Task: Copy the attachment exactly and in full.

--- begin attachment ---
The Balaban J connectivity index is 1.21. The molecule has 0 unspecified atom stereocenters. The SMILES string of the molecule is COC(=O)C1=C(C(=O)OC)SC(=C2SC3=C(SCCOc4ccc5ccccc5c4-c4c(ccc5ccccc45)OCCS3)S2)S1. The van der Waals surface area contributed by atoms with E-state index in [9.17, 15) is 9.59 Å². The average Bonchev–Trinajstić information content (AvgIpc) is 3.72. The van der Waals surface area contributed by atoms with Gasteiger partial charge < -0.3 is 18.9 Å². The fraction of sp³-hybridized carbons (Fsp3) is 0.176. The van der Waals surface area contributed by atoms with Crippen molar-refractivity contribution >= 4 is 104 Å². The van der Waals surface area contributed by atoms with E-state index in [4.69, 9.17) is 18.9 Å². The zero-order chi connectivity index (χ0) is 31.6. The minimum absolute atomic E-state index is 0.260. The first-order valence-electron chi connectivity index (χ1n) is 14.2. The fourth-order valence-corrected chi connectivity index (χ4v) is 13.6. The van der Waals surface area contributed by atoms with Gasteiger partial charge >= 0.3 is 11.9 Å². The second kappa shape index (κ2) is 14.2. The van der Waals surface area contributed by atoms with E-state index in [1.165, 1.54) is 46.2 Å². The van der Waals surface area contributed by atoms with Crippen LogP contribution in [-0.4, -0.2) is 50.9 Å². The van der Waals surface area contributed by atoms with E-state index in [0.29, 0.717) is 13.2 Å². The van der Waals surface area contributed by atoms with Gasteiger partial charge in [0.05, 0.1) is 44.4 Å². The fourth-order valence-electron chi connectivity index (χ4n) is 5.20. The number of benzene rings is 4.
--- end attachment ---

The Balaban J connectivity index is 1.21. The molecule has 0 unspecified atom stereocenters. The SMILES string of the molecule is COC(=O)C1=C(C(=O)OC)SC(=C2SC3=C(SCCOc4ccc5ccccc5c4-c4c(ccc5ccccc45)OCCS3)S2)S1. The van der Waals surface area contributed by atoms with E-state index in [9.17, 15) is 9.59 Å². The average Bonchev–Trinajstić information content (AvgIpc) is 3.72. The van der Waals surface area contributed by atoms with Gasteiger partial charge < -0.3 is 18.9 Å². The fraction of sp³-hybridized carbons (Fsp3) is 0.176. The van der Waals surface area contributed by atoms with Crippen molar-refractivity contribution >= 4 is 104 Å². The van der Waals surface area contributed by atoms with E-state index in [4.69, 9.17) is 18.9 Å². The zero-order chi connectivity index (χ0) is 31.6. The minimum absolute atomic E-state index is 0.260. The first-order valence-electron chi connectivity index (χ1n) is 14.2. The fourth-order valence-corrected chi connectivity index (χ4v) is 13.6. The van der Waals surface area contributed by atoms with Gasteiger partial charge >= 0.3 is 11.9 Å². The second kappa shape index (κ2) is 14.2. The van der Waals surface area contributed by atoms with E-state index in [1.165, 1.54) is 46.2 Å². The van der Waals surface area contributed by atoms with Crippen LogP contribution in [-0.4, -0.2) is 50.9 Å². The van der Waals surface area contributed by atoms with E-state index in [0.29, 0.717) is 13.2 Å². The van der Waals surface area contributed by atoms with Gasteiger partial charge in [0.05, 0.1) is 44.4 Å². The fourth-order valence-electron chi connectivity index (χ4n) is 5.20. The number of benzene rings is 4.